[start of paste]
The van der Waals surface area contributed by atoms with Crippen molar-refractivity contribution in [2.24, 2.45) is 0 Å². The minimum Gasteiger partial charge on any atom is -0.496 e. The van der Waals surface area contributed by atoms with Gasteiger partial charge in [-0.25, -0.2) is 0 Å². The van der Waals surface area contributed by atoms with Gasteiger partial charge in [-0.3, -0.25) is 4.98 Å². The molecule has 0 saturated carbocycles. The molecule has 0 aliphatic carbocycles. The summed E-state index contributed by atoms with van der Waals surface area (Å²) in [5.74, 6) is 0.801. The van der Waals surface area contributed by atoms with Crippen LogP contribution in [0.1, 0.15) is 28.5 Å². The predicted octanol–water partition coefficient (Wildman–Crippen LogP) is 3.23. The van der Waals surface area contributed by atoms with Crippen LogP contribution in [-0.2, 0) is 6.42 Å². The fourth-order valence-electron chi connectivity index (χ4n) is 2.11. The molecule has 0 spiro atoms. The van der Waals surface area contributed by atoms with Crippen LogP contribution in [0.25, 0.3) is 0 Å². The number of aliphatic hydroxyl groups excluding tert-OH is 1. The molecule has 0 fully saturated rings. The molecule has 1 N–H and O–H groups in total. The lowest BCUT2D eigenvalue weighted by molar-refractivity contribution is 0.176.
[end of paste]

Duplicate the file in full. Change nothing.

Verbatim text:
The van der Waals surface area contributed by atoms with Crippen molar-refractivity contribution in [2.24, 2.45) is 0 Å². The minimum Gasteiger partial charge on any atom is -0.496 e. The van der Waals surface area contributed by atoms with Gasteiger partial charge in [-0.25, -0.2) is 0 Å². The van der Waals surface area contributed by atoms with Gasteiger partial charge in [-0.3, -0.25) is 4.98 Å². The molecule has 0 saturated carbocycles. The molecule has 0 aliphatic carbocycles. The summed E-state index contributed by atoms with van der Waals surface area (Å²) in [5.74, 6) is 0.801. The van der Waals surface area contributed by atoms with Crippen LogP contribution in [0.1, 0.15) is 28.5 Å². The predicted octanol–water partition coefficient (Wildman–Crippen LogP) is 3.23. The van der Waals surface area contributed by atoms with Crippen LogP contribution in [-0.2, 0) is 6.42 Å². The fourth-order valence-electron chi connectivity index (χ4n) is 2.11. The molecule has 0 spiro atoms. The van der Waals surface area contributed by atoms with Crippen LogP contribution in [0.25, 0.3) is 0 Å². The number of aliphatic hydroxyl groups excluding tert-OH is 1. The molecule has 0 fully saturated rings. The molecule has 1 N–H and O–H groups in total. The lowest BCUT2D eigenvalue weighted by molar-refractivity contribution is 0.176.